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Laurence Ales - Carnegie Mellon University. Pittsburgh, PA, US

Laurence Ales

Associate Professor | Carnegie Mellon University


Laurence Ales' research interests include macroeconomics, optimal taxation, and contract theory.


Laurence Ales' research focuses on the study of inequality and the design of tax policy. His recent work studies the impact that future disruptive technologies will have on labor markets and determines the best response of policy makers. His work also explores optimal taxation, especially of the very wealthy.

Areas of Expertise (7)

Disruptive Technologies

Tax Policy


Optimal Taxation


Contract Theory

Labor Markets

Media Appearances (4)

Why can’t the Fed just burn some money to stop inflation?

Marketplace.org  online


The Fed can get money back in two ways, said Laurence Ales, an associate professor of economics at Carnegie Mellon University. One is by selling you something, like Treasuries. These are loans that you are making to the government in return for interest payments.

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Five industries affected by automation right now

Yahoo Finance  online


Amazon’s huge scale makes robotics a tempting proposition. “We find that large firms are more likely to automate low- to middle-skill tasks. The reason for this is that a large retailer such as Amazon can keep a machine busy and use it to its full potential, something that a smaller retailer cannot,” explains Laurence Ales, associate professor of economics at Carnegie Mellon University's Tepper School of Business.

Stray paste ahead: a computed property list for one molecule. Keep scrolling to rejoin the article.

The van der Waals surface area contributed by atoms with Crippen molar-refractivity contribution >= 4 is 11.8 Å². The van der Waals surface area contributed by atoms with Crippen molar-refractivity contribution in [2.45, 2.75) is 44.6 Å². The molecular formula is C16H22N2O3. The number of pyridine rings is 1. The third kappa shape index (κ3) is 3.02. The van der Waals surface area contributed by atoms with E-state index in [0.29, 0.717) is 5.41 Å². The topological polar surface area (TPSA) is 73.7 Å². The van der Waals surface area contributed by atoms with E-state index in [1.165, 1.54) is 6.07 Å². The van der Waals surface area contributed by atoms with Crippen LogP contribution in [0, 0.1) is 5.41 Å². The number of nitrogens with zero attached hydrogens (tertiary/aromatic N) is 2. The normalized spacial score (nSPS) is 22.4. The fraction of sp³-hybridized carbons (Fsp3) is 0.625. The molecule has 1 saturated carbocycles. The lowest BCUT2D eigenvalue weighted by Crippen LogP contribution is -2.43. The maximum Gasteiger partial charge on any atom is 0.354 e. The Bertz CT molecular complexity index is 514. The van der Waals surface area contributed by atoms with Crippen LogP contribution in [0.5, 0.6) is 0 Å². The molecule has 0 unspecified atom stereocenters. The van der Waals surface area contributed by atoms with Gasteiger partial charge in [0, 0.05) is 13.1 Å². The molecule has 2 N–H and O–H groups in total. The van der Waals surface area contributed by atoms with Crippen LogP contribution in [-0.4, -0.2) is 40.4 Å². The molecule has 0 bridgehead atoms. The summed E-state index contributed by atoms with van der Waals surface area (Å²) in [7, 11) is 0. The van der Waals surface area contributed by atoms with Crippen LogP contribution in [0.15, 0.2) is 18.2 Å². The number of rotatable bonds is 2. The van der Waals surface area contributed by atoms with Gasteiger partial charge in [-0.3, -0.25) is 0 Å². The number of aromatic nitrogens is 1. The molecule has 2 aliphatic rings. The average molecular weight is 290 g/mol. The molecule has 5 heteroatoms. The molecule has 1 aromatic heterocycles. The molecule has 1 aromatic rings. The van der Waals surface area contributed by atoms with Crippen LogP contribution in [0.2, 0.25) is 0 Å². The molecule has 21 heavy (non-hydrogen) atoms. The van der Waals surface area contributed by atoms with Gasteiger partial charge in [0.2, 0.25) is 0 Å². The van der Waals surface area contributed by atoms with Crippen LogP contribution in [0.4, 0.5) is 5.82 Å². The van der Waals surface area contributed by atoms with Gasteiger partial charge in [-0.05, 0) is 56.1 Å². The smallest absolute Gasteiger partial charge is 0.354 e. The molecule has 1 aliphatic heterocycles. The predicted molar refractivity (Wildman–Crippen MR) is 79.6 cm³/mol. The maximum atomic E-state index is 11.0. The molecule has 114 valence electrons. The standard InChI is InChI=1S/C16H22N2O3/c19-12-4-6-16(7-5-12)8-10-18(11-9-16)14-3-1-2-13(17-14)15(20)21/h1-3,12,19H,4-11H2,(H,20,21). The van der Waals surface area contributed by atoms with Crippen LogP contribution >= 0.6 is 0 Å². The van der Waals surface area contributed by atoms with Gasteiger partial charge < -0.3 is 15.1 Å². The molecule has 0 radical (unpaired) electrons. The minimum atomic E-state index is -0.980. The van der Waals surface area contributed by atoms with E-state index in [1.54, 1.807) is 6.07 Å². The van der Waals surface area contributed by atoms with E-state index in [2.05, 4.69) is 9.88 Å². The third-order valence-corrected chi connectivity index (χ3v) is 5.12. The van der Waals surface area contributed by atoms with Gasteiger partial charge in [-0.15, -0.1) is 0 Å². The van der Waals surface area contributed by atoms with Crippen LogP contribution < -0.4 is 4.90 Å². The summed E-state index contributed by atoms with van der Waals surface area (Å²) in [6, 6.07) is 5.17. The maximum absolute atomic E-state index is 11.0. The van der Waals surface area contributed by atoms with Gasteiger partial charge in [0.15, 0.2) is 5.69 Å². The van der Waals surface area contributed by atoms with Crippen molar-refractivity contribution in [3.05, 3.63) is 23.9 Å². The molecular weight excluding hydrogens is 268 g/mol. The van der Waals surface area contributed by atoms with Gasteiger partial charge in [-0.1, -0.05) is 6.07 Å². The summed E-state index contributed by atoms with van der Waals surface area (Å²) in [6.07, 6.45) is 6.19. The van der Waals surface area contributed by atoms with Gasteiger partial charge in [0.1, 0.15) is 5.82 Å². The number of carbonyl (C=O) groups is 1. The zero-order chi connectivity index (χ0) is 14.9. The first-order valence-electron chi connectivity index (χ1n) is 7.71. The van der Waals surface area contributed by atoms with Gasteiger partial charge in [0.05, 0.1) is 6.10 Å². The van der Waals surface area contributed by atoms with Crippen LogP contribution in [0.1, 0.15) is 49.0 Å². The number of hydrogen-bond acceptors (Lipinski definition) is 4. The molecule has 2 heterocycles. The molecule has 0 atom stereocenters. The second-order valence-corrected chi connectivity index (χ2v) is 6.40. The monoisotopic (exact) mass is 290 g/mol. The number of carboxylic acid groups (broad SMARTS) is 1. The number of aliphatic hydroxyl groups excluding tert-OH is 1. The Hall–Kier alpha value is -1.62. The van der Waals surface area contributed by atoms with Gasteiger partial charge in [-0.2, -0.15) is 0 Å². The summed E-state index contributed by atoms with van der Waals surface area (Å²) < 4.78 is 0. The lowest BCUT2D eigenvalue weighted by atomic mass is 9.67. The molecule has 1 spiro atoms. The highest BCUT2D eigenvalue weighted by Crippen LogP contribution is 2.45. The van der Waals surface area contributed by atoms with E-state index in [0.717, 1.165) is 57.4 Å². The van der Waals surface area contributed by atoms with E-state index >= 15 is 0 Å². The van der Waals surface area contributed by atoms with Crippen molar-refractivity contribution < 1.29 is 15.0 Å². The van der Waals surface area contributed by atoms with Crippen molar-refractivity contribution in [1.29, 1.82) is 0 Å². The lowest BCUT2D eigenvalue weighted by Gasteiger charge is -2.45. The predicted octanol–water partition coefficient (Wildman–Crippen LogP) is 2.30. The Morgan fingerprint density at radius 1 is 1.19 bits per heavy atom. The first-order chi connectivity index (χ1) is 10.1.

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Time for Tax Cuts? ‘Trickle-down Economics’ Vs. ‘spillover Effects’

American Enterprise Institute  online


One perspective can found over at the American Economic Association blog where Chris Fleisher features a Q&A with Carrnegie Mellon University economists Laurence Ales and Christopher Sleet. Their recent American Economic Review paper argues that the the marginal tax rate on top earning CEOs should be closer to 20% vs. the current top tax rate of 40%.

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Student Studies State Pandemic Policies, Consumer Behaviors

Carnegie Mellon University News  online


Laurence Ales, an associate professor of economics and director of Undergraduate Research in Economics, is advising Xu. Last summer Xu worked with Ales through the Summer Undergraduate Research Apprenticeship program where he helped translate Chinese regional economic data to U.S. standards.

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Laurence Ales: What is the Impact of Technology on Factory Workers? Emerging Markets Undergraduate Course with Laurence Ales



Industry Expertise (3)



Writing and Editing

Accomplishments (3)

Christopher Freeman and Richard R. Nelson Prize (professional)


Richard M. Cyert Award for Excellence in Teaching (professional)

2023 Tepper School of Business, Carnegie Mellon University

Favorite MBA Professors Of The Class Of 2021 (professional)